Homeownership Rate Rose in 2017 for First Time Since 2004
The U.S. homeownership rate rose in 2017 for the first time in 13 years, driven by young buyers who overcame rising prices, tight supply and strict lending conditions to purchase their first homes.
The annual increase marks a crucial turning point because it comes after the federal government reined in bubble-era policies that encouraged banks to ease lending standards to boost homeownership.
This time, what’s driving the market is a shift in favor of owning rather than renting coming from the largest homebuying generation since the baby boomers: millennials.
“This is market, market and market … There’s no government incentive program in sight that is having this effect,” said Susan Wachter, a professor of real estate and finance at the Wharton School at the University of Pennsylvania. “This is back to basics.”
The homeownership rate rose to 64.2% in the fourth quarter of 2017 from 63.7% a year earlier, according to data released Tuesday by the U.S. Census Bureau. The share of Americans who own a home has been on the rise since the first quarter of last year, indicating a reliable upward trend.
The homeownership rate among households headed by someone under age 35 rose to 36% in the fourth quarter from 34.7% a year earlier. That was by far the largest increase of any age group during the period.
“This is happening because young households are buying homes. Full stop,” said Ralph McLaughlin, chief economist at home listings provider Trulia.
Millennials are entering the market after years of stagnant wages and widespread wariness about the pitfalls of homeownership. After the housing crash that nearly brought down the global financial system in 2008, young people were hampered by tight credit and lackluster wage growth, along with anxiety over the possibility of getting trapped in homes worth less than they paid, as waves of previous home buyers had.
Many millennials also have delayed getting married and having children, which are triggers to buying a first home.
Kevin Bryant, a 32-year-old who works in sales at a software company, and his wife, Carmen, in December moved into their first home, in suburban Chicago.
The couple had been paying $1,100 for their apartment in a bustling neighborhood in northwestern Chicago and were in no hurry to buy. Eventually, however, their one-bedroom apartment began feeling cramped with two dogs and noise from upstairs neighbors.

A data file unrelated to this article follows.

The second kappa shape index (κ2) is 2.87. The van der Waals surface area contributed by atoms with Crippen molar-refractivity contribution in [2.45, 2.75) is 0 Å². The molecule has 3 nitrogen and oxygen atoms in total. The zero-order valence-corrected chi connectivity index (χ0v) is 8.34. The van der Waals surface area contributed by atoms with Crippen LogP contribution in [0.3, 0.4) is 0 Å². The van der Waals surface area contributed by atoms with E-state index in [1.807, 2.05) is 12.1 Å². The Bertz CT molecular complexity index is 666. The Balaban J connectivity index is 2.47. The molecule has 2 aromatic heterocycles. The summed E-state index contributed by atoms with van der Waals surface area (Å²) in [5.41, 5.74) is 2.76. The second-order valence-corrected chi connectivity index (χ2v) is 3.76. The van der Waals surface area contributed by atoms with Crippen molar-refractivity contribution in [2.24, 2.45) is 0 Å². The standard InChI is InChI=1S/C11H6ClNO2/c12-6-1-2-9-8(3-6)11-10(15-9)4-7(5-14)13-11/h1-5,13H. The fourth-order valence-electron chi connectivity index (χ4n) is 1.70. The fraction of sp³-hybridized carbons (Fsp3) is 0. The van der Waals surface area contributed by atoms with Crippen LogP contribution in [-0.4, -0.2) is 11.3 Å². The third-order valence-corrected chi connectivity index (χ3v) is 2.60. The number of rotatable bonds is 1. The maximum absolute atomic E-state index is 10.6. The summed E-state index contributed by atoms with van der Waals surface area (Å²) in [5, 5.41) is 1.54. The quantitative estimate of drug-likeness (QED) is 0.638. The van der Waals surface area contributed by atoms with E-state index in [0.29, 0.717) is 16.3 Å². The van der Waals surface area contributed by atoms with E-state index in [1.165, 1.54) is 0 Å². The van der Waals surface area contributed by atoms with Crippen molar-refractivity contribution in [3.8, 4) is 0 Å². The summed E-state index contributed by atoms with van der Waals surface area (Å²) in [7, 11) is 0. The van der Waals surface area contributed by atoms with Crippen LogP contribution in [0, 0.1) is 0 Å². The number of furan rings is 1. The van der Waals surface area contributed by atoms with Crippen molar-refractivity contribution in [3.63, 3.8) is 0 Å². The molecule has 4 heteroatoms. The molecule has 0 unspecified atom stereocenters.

“Once we got married, it became real,” he said. “We wanted a yard.”
It took the newlyweds five months to find a home. They had to compete with three higher offers on the four-bedroom house and won by making a personal appeal to the seller, sending a heartfelt letter.
The monthly payment for their mortgage and taxes will be higher than their apartment rent but Mr. Bryant said they still chose conservatively.
“We could afford a lot more [but] we just wanted a home where if one of us got laid off, one of us could support us,” he said.
The U.S. homeownership rate shot up to more than 69% in the mid-2000s, buoyed by mortgages with little or no down payments, many of them purchased or backed by government-sponsored entities such as mortgage giants Fannie Mae and Freddie Mac .During the crash, those entities were left on the hook for billions of dollars’ worth of bad mortgages and required massive taxpayer bailouts.
Large banks, meanwhile, were forced into tough legal settlements stemming from poor underwriting decisions they made on mortgages that soured during the bust. In response, they put in place tougher credit and down-payment requirements that excluded many buyers, including young people with thin credit histories or large student-debt burdens.
The homeownership rate bottomed out at a 50-year low of 62.9% in the second quarter of 2016.
That produced a drag on the economy. Not only does demand for homes help drive construction, but new homeowners also spend money on furniture, landscaping and other goods and services, boosting economic activity.
Now, the homeownership rate is rising again as millennials begin to embrace homeownership. In all, the U.S. added roughly 1.5 million new owner households in the past year. Meanwhile, the number of renter households declined by 76,000, the second consecutive quarter in which the renter population shrunk on an annual basis.
The homeownership rate remains below the long-term average of around 65%. Economists said there are likely still years of recovery ahead, in part because home prices are growing faster than wages and inflation. The S&P CoreLogic Case-Shiller National Home Price Index, which measures prices for single-family homes in major metropolitan areas around the country, rose 6.2% in the 12 months ended in November—about three times the rate of inflation.
National home prices reached a record in September 2016, a decade after the peak of the housing bubble. Adjusted for inflation, prices remain below their 2006 peak.
The hurdles of supply shortages and rising home prices are likely to remain in place in 2018, economists said. In addition, buyers are expected to face rising mortgage rates and changes to the tax code that will offer fewer incentives for homeownership.
But the tax changes could boost the overall economy and put more money in renters’ pockets, helping them to save for a down payment.
“We’ve got lots of jobs and easier credit, and that should win the day,” said Mark Zandi, chief economist at Moody’s Analytics.
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